Healthcare News & Insights

Issues with software program highlight importance of overcoming implicit bias

Hospitals must make sure patients of all backgrounds receive the same treatment and attention from clinical staff when they’re admitted for care. While most doctors and nurses don’t intentionally treat patients differently, implicit bias could unknowingly affect their actions. And technology they’re relying on for assistance may not be helping matters. 

A popular algorithm in a software program commonly used by health systems to determine whether patients need follow-up care after a hospital stay showed bias against black patients, according to a recent study in Science magazine.

The study, which was conducted by a health system in Boston, the University of Chicago and the University of California (Berkeley), examined how the program determined which patients at a New York hospital were at the highest risk of becoming critically ill.

Instead of looking at a patient’s actual diagnoses or treatments, the algorithm in the program made decisions based on how much money was spent on each patient’s care.

When researchers compared the financial-based risk score to the actual health of each patient, they found that black patients were significantly sicker than white patients with the same risk score. This meant that these patients were assigned to the wrong risk category and should’ve received additional follow-up services to improve their health outcomes.

In many cases, the researchers said, less money is spent on treating black patients for various conditions. This is due to systemic differences in how patients from different backgrounds are treated in health care, as proven in many previous studies. Therefore, an algorithm that only looks at costs doesn’t give the full picture of patients’ actual health needs.

Next steps for fighting implicit bias

Response to this research was swift. State regulators reached out to the software vendor and asked it to improve the algorithm, according to an article on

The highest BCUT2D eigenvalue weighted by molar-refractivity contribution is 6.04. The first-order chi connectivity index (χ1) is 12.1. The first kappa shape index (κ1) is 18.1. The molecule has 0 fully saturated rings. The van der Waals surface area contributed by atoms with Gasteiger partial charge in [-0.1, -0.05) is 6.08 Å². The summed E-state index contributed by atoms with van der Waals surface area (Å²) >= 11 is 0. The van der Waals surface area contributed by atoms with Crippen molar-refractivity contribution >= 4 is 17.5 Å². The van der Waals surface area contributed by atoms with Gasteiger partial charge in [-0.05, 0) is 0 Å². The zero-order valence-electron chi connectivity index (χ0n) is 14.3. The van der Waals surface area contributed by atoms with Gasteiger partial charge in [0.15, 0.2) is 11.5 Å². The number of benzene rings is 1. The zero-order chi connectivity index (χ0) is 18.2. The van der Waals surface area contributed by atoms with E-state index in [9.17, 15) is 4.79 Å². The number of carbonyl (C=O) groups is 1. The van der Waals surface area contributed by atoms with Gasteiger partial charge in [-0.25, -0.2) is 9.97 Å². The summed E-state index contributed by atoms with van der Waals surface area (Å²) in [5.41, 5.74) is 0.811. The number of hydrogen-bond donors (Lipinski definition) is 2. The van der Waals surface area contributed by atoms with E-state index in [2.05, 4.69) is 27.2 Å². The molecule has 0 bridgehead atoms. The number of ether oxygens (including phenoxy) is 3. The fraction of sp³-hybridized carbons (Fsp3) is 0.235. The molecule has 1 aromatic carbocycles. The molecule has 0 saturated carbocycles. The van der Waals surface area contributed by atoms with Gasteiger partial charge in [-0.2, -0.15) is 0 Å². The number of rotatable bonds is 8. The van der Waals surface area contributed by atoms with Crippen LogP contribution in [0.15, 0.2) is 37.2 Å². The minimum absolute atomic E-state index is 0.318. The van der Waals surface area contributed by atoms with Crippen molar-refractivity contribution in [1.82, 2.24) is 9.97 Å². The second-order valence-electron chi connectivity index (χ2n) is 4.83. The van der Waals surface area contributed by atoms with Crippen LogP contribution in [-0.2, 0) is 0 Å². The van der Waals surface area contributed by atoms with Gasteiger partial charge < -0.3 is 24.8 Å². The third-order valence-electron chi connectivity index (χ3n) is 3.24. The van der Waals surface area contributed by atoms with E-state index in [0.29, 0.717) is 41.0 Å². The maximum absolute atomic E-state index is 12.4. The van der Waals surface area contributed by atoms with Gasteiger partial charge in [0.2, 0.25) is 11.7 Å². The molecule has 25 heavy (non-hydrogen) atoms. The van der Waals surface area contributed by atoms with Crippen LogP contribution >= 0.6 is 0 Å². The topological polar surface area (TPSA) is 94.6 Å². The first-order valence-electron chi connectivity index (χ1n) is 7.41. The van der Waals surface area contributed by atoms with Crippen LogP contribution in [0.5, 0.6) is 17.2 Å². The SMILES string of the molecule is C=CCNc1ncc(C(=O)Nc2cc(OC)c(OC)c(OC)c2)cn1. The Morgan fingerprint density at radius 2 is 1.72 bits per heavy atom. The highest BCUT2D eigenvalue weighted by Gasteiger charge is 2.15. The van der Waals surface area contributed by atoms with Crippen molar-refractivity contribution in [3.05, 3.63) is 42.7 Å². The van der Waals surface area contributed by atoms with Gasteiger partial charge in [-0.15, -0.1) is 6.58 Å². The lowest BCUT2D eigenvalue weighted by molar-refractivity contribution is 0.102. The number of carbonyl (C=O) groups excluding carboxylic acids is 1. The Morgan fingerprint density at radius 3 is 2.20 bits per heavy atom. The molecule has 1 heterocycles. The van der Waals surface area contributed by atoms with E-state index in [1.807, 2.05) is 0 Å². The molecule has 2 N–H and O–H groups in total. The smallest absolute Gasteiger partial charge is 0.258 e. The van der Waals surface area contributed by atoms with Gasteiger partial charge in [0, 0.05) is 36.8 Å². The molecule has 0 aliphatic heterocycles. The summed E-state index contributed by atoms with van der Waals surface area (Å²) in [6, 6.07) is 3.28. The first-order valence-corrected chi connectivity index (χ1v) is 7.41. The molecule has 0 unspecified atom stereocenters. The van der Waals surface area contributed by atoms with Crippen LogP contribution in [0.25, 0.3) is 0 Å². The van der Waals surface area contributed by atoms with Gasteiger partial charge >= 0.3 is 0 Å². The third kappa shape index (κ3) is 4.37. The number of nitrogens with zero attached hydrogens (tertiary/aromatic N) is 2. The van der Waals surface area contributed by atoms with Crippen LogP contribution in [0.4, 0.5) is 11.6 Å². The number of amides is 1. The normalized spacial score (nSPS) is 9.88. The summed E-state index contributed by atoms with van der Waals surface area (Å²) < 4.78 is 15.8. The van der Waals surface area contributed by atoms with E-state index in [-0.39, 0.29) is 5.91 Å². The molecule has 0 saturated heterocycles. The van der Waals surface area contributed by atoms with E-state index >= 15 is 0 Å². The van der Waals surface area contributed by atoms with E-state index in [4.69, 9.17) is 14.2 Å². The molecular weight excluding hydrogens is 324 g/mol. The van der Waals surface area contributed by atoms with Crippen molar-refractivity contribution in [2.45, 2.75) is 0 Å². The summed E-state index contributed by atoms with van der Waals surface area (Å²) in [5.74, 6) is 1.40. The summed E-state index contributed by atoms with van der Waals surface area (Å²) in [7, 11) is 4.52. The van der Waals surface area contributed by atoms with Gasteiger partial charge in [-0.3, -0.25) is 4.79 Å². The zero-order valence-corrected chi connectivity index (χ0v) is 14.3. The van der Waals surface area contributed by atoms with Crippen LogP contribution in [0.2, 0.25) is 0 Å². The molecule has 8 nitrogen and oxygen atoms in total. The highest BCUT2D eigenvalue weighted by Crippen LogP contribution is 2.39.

The company was responsive and promised to fix the issues so the program can paint a more accurate picture of patients’ actual health risk. In addition, the study’s researchers are working with other vendors to prevent similar problems with newer software programs before they’re released.

Even with these software tweaks, implicit bias may impact providers’ treatment decisions. It’s crucial for hospitals to support clinicians in overcoming these issues, as discussed in an article from Medical Economics.

For starters, it’s important to acknowledge that everyone has different types of explicit bias – and that’s not necessarily a bad thing. It only becomes a problem when it affects a clinician’s behavior or recommendations for patients. Acknowledging this reality is key to making the conscious decision to overcome them in medical decision making.

Training is also critical. Lessons should focus on getting past stereotypes and biases to see patients as people, and using that insight to better include them in decisions about their treatment. Communication training can also be beneficial, so clinicians can relate to patients on a more personal level.

Taking the time to talk to patients and get to know them – and the unique circumstances that may impact their health and recovery – is an important tool in fighting implicit bias. Ultimately, working to overcome these biases will help hospitals and providers meet the goal of providing high-quality care to everyone who walks through the facility’s doors.

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